David Bowie sat on a train during his 2002 tour in support of his “Heathen” album, clutching a doctor’s bag and sporting a vintage Armani suit while the cameras went crazy.
“Don’t worry, it’s not always like this,” Bowie explained to Catherine Russell after the dramatic photo shoot.
“He looked like Elliott Ness from ‘The Untouchables,’” Russell recalls while calling from her New York apartment. ”David didn’t have to tell me that the shoot was not a day in his average life, but he did.”
Russell, 62, who was Bowie’s backup vocalist during the early century tours, has been familiar with the world of music. Her mother and father were musicians. Her father, the late Luis Russell, was Louis Armstrong’s bandleader. Her vocalist mother, the late Carline Ray, was part of the International Sweethearts of Rhythm.
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“I knew some things while growing up in a house in which music was always playing,” Russell says. “Even though my father died when I was young, I knew about what he did, and my mother was always very supportive. Through her I learned about the business.”
The jazz singer started out a little later than her peers.
“Even with all of the knowledge I had, I still had to figure out how to make a living at music.”
Russell will perform two sets Dec. 6 as part of Duke Performances’ In the Jazz Tradition Festival, which highlights women jazz singers. The concert series, from Dec. 3 to 10, also features Nnenna Freelon, Cecile McLorin Salvant, Nellie McKay, Jazzmeia Horn, Rene Marie, Kate McGarry, Charles Lloyd and Lucinda Williams and the NCCU Vocal Jazz Ensemble.
Russell got her start as a backup vocalist and enjoyed a great deal of success. The entertainer recorded and toured with Paul Simon, Cyndi Lauper and Madonna.
“Singing backup was always very easy for me since I love singing harmony,” Russell says. “I never tried to be a star. I just want to sing.”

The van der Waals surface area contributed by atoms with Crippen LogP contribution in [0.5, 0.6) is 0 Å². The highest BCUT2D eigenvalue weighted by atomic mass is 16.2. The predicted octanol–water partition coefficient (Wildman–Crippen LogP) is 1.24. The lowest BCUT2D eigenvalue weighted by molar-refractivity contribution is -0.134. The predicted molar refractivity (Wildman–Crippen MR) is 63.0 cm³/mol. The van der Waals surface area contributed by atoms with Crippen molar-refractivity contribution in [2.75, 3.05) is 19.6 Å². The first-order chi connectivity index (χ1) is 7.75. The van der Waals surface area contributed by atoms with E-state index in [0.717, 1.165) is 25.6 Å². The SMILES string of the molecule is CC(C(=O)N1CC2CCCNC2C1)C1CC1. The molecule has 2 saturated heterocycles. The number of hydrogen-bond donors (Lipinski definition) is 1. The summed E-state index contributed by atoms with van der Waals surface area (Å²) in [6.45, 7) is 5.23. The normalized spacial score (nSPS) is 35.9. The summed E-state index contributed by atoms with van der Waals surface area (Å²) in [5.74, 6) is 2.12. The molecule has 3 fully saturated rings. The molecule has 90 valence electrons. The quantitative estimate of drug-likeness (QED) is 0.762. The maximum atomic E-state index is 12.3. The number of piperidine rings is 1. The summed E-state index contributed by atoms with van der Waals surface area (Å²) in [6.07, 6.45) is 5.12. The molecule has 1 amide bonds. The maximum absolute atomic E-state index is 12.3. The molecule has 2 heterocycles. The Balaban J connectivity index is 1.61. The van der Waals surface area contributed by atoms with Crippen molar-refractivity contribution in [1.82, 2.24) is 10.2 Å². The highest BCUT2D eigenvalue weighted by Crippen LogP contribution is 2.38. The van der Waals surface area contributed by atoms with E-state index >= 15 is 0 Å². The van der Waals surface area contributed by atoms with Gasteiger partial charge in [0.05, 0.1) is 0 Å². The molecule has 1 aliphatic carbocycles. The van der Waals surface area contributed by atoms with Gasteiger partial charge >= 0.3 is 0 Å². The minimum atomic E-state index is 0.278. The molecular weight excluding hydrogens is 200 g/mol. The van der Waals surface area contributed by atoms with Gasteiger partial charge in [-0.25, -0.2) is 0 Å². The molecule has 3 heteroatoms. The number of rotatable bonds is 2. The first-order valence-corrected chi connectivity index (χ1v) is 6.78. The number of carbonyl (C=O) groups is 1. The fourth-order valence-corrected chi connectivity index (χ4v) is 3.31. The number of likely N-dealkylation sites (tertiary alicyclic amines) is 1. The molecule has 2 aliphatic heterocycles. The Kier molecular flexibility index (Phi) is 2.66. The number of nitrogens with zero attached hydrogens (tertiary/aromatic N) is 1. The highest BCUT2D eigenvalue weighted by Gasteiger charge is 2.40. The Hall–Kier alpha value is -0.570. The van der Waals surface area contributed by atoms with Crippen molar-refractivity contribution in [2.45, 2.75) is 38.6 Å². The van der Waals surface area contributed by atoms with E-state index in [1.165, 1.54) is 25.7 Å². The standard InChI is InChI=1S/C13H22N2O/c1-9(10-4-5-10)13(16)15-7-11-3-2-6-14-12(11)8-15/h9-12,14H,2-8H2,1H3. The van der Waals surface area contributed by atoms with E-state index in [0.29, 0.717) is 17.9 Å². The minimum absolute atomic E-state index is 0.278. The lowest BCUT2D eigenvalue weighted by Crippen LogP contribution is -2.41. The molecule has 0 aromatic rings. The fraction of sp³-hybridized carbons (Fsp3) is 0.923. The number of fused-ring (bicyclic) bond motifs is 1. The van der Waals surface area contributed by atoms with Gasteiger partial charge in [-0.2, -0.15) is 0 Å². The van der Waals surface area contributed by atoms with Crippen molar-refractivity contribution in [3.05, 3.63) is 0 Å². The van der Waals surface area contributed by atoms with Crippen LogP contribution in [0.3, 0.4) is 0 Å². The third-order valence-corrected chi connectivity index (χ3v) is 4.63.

When Bowie ended his career as a touring musician, Russell focused on her solo act and began recording albums filled with jazz standards.
“It’s what comes natural to me,” Russell says. “I love all kinds of music and I always have, but when it comes to singing, I’m a jazz person.”
The Grammy nominee has released four albums, including her latest, “Harlem On My Mind,” since parting with Bowie.
“I get to express myself as a solo artist,” Russell says. “I enjoy it.”
“Harlem on My Mind” is comprised of a disparate collection of jazz classics, ranging from the near century-old “You’ve Got the Right Key but the Wrong Keyhole” to the Irving Berlin standard title track.
“The songs are so different on my albums because I’m always hunting and foraging for new material,” Russell says. “I love songs from the ‘20s to the ‘50s. Songs aren’t written like that anymore. They especially don’t write the way they did during the pre-swing 1930s era. I love that double-entendre blues. Back in the ‘30s, they censored writers. I love going back to the ‘20s era to sing those songs.”
Russell’s parents had a myriad of albums, which are now in storage, along with endless family music memorabilia.
“I love the date books my mother kept,” Russell says. “There’s about 20 years worth of notes and you can see when and where her sessions were. My dad kept his recording contracts, so I can see where he and his orchestra played during the 1940s. I love all of that because it’s my parents’ life and it’s about music.”
If Russell had to pick a favorite period of her life, it was working with Bowie.
“David was a great leader of a band,” Russell says. “David regarded us as a band and let each of us shine. He had such respect for musicians and he was also very nice and human. I have so many great memories performing with him and being with him when paparazzi was chasing him. But the greatest thing is that his songs are timeless and will live on forever, just like the jazz songs I sing.”
Who: Catherine Russell, part of Duke Performances’ In the Jazz Tradition festival.
When: 7 and 9 p.m. Dec. 6
Where: Durham Fruit and Produce Company, 305 S. Dillard St., Durham
Info: 919-684-4444 or dukeperformances.duke.edu
In the Jazz Tradition: The concert series, from Dec. 3 to Dec. 10, also features Nnenna Freelon, Cecile McLorin Salvant, Nellie McKay, Jazzmeia Horn, Rene Marie, Kate McGarry, Charles Lloyd and Lucinda Williams and the NCCU Vocal Jazz Ensemble.
Horn, Russell, Freelon and McGarry will take part in a moderated discussion Dec. 7 at noon at The Pinhook, 117 W. Main St., Durham. Admission is free. it will be moderated by Duke professor and Emmy-nominated producer Natalie Bullock Brown. A light lunch will be provided by Pie Pushers pizza.